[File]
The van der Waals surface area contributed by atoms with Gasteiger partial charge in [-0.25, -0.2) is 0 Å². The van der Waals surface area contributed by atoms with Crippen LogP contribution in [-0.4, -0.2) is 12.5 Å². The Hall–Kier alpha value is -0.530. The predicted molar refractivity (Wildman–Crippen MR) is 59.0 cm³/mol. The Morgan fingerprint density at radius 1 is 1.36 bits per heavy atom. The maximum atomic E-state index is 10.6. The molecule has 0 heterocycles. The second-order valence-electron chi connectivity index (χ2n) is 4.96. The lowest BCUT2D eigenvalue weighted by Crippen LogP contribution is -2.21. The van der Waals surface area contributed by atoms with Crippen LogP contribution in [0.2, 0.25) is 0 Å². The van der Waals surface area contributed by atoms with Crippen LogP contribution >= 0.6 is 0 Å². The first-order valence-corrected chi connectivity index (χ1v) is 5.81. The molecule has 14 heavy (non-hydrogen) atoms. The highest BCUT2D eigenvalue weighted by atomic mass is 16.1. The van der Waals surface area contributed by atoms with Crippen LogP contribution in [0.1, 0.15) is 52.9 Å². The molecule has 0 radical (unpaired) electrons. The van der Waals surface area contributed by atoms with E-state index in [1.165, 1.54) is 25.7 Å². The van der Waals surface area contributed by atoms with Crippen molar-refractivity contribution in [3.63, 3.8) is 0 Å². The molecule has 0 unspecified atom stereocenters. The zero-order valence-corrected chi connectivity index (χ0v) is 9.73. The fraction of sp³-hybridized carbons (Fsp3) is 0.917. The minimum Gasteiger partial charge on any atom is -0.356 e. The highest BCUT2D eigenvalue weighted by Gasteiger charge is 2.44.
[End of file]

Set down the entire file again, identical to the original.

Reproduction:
The van der Waals surface area contributed by atoms with Gasteiger partial charge in [-0.25, -0.2) is 0 Å². The van der Waals surface area contributed by atoms with Crippen LogP contribution in [-0.4, -0.2) is 12.5 Å². The Hall–Kier alpha value is -0.530. The predicted molar refractivity (Wildman–Crippen MR) is 59.0 cm³/mol. The Morgan fingerprint density at radius 1 is 1.36 bits per heavy atom. The maximum atomic E-state index is 10.6. The molecule has 0 heterocycles. The second-order valence-electron chi connectivity index (χ2n) is 4.96. The lowest BCUT2D eigenvalue weighted by Crippen LogP contribution is -2.21. The van der Waals surface area contributed by atoms with Crippen LogP contribution in [0.2, 0.25) is 0 Å². The van der Waals surface area contributed by atoms with Crippen LogP contribution >= 0.6 is 0 Å². The first-order valence-corrected chi connectivity index (χ1v) is 5.81. The molecule has 14 heavy (non-hydrogen) atoms. The highest BCUT2D eigenvalue weighted by atomic mass is 16.1. The van der Waals surface area contributed by atoms with Crippen LogP contribution in [0.1, 0.15) is 52.9 Å². The molecule has 0 radical (unpaired) electrons. The van der Waals surface area contributed by atoms with E-state index in [1.165, 1.54) is 25.7 Å². The van der Waals surface area contributed by atoms with Crippen molar-refractivity contribution in [3.63, 3.8) is 0 Å². The molecule has 0 unspecified atom stereocenters. The zero-order valence-corrected chi connectivity index (χ0v) is 9.73. The fraction of sp³-hybridized carbons (Fsp3) is 0.917. The minimum Gasteiger partial charge on any atom is -0.356 e. The highest BCUT2D eigenvalue weighted by Gasteiger charge is 2.44.